So the question whether we continue to preserve life, irrespective of its quality, perhaps for years on end has become urgent. Many of us may have the care of an elderly parent or other loved one whose mind may have died but whose body continues to live. It was possibly this that prompted a new interpretation of King Lear in the current National Theatre production in which Simon Russell Beale portrays Lear in the grip of Dementia with Lewy bodies – symptoms of which include hallucinations, delusional behaviour, disordered sleep, agitation and aggression along with physical problems such as stooping, shuffling and trembling of limb.
Russell Beale’s performance is compelling and colossal. He plays the king as an old man whose mind and body are equally eroding, at times lucid and strong, at others broken and mad. I saw the live-streamed production and during the interval the actor explained in a recorded interview how an understanding of DLB had informed his characterisation. He said that while the illness did not provide a blueprint, it had helped shape his understanding of the part and that its typical ‘sudden outbursts of rage’ had ‘seemed to tie to Lear very well.’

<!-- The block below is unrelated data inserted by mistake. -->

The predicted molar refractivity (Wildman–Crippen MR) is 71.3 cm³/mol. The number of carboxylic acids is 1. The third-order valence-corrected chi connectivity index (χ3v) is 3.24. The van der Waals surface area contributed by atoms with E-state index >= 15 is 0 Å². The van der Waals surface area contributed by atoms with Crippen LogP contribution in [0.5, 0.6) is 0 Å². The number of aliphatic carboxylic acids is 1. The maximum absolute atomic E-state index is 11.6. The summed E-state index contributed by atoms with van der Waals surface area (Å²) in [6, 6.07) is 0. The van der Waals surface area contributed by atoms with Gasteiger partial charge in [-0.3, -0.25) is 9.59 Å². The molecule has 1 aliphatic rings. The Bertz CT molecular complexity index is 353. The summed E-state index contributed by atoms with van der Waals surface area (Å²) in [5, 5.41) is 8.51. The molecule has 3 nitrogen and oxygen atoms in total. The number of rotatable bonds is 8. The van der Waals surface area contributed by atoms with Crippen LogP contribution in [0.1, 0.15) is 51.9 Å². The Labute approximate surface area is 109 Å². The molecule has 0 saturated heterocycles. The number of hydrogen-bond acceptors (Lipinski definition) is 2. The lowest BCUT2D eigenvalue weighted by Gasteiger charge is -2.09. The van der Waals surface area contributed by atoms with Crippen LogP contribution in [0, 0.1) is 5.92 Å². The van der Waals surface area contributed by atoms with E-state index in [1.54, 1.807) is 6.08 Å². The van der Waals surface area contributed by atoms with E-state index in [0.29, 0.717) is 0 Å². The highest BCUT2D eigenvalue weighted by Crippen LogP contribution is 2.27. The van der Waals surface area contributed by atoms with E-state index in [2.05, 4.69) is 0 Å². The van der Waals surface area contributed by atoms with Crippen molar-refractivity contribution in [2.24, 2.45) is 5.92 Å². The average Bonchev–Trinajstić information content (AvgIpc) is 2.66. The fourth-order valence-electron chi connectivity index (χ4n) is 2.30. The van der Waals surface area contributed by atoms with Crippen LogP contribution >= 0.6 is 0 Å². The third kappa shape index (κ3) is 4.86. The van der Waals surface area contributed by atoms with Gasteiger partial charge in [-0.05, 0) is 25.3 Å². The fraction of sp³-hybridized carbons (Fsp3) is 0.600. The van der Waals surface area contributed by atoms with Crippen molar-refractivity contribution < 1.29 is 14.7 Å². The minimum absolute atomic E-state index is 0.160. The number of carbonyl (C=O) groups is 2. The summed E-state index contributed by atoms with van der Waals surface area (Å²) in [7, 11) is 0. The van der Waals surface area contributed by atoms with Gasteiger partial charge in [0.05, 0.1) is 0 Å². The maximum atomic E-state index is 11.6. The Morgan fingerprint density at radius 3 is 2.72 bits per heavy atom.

This reading sees the madness on the heath not as a consequence of mistreatment by his daughters following an unwise decision to divide his kingdom, but the intensifying of a mental frailty that led him to abdicate in the first place. In the earlier scenes, it also allowed Regan and Goneril to counterfeit the role of carers of a father that they love but by whose lack of reason they are exhausted and driven beyond patience.